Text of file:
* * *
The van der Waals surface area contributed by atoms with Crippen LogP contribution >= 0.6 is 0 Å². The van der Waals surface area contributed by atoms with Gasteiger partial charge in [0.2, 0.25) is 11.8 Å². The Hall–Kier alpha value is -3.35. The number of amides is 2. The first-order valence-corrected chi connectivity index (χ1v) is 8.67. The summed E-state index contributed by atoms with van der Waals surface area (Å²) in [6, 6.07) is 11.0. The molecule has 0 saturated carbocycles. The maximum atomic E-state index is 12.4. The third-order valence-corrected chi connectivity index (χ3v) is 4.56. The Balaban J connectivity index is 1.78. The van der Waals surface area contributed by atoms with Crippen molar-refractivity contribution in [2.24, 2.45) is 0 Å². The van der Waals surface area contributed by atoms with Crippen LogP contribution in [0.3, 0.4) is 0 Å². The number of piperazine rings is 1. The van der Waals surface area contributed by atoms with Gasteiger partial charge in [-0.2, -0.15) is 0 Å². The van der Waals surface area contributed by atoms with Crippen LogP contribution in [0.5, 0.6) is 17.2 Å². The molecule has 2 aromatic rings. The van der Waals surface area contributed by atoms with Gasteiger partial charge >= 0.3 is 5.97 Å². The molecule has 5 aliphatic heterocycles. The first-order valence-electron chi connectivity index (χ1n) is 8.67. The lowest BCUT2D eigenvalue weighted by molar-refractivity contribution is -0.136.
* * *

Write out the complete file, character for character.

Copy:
The van der Waals surface area contributed by atoms with Crippen LogP contribution >= 0.6 is 0 Å². The van der Waals surface area contributed by atoms with Gasteiger partial charge in [0.2, 0.25) is 11.8 Å². The Hall–Kier alpha value is -3.35. The number of amides is 2. The first-order valence-corrected chi connectivity index (χ1v) is 8.67. The summed E-state index contributed by atoms with van der Waals surface area (Å²) in [6, 6.07) is 11.0. The molecule has 0 saturated carbocycles. The maximum atomic E-state index is 12.4. The third-order valence-corrected chi connectivity index (χ3v) is 4.56. The Balaban J connectivity index is 1.78. The van der Waals surface area contributed by atoms with Crippen molar-refractivity contribution in [2.24, 2.45) is 0 Å². The van der Waals surface area contributed by atoms with Crippen LogP contribution in [0.3, 0.4) is 0 Å². The number of piperazine rings is 1. The van der Waals surface area contributed by atoms with Gasteiger partial charge in [-0.2, -0.15) is 0 Å². The van der Waals surface area contributed by atoms with Crippen LogP contribution in [0.5, 0.6) is 17.2 Å². The molecule has 2 aromatic rings. The van der Waals surface area contributed by atoms with Gasteiger partial charge >= 0.3 is 5.97 Å². The molecule has 5 aliphatic heterocycles. The first-order valence-electron chi connectivity index (χ1n) is 8.67. The lowest BCUT2D eigenvalue weighted by molar-refractivity contribution is -0.136.